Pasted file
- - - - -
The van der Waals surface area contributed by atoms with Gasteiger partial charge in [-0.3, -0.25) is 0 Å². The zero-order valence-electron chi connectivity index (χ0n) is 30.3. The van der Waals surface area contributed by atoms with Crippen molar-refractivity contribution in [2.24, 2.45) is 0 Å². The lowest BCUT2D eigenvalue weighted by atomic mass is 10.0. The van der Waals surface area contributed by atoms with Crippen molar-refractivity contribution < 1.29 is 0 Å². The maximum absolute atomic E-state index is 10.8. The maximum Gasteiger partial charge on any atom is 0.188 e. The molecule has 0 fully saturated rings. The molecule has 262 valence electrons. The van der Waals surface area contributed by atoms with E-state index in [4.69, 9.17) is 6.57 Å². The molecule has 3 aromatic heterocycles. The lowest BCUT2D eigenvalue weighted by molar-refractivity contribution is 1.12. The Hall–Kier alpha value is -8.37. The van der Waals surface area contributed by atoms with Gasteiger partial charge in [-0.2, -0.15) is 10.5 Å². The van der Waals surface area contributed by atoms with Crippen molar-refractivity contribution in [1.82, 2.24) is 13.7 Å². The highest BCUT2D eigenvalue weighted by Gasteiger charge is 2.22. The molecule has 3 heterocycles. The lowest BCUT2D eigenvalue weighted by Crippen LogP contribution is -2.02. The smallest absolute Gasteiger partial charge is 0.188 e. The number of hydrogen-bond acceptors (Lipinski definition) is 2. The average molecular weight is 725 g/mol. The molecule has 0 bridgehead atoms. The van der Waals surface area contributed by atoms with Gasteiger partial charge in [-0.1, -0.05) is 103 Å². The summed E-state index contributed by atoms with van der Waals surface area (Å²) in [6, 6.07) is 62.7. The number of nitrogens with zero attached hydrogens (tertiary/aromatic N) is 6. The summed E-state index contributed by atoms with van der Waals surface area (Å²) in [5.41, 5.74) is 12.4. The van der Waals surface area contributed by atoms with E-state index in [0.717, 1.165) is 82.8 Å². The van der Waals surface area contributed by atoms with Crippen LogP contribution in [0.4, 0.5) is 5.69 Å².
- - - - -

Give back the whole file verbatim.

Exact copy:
The van der Waals surface area contributed by atoms with Gasteiger partial charge in [-0.3, -0.25) is 0 Å². The zero-order valence-electron chi connectivity index (χ0n) is 30.3. The van der Waals surface area contributed by atoms with Crippen molar-refractivity contribution in [2.24, 2.45) is 0 Å². The lowest BCUT2D eigenvalue weighted by atomic mass is 10.0. The van der Waals surface area contributed by atoms with Crippen molar-refractivity contribution < 1.29 is 0 Å². The maximum absolute atomic E-state index is 10.8. The maximum Gasteiger partial charge on any atom is 0.188 e. The molecule has 0 fully saturated rings. The molecule has 262 valence electrons. The van der Waals surface area contributed by atoms with E-state index in [4.69, 9.17) is 6.57 Å². The molecule has 3 aromatic heterocycles. The lowest BCUT2D eigenvalue weighted by molar-refractivity contribution is 1.12. The Hall–Kier alpha value is -8.37. The van der Waals surface area contributed by atoms with Gasteiger partial charge in [-0.2, -0.15) is 10.5 Å². The van der Waals surface area contributed by atoms with Crippen molar-refractivity contribution in [1.82, 2.24) is 13.7 Å². The highest BCUT2D eigenvalue weighted by Gasteiger charge is 2.22. The molecule has 3 heterocycles. The lowest BCUT2D eigenvalue weighted by Crippen LogP contribution is -2.02. The smallest absolute Gasteiger partial charge is 0.188 e. The number of hydrogen-bond acceptors (Lipinski definition) is 2. The average molecular weight is 725 g/mol. The molecule has 0 bridgehead atoms. The van der Waals surface area contributed by atoms with Gasteiger partial charge in [-0.1, -0.05) is 103 Å². The summed E-state index contributed by atoms with van der Waals surface area (Å²) in [6, 6.07) is 62.7. The number of nitrogens with zero attached hydrogens (tertiary/aromatic N) is 6. The summed E-state index contributed by atoms with van der Waals surface area (Å²) in [5.41, 5.74) is 12.4. The van der Waals surface area contributed by atoms with E-state index in [0.717, 1.165) is 82.8 Å². The van der Waals surface area contributed by atoms with Crippen LogP contribution in [0.4, 0.5) is 5.69 Å².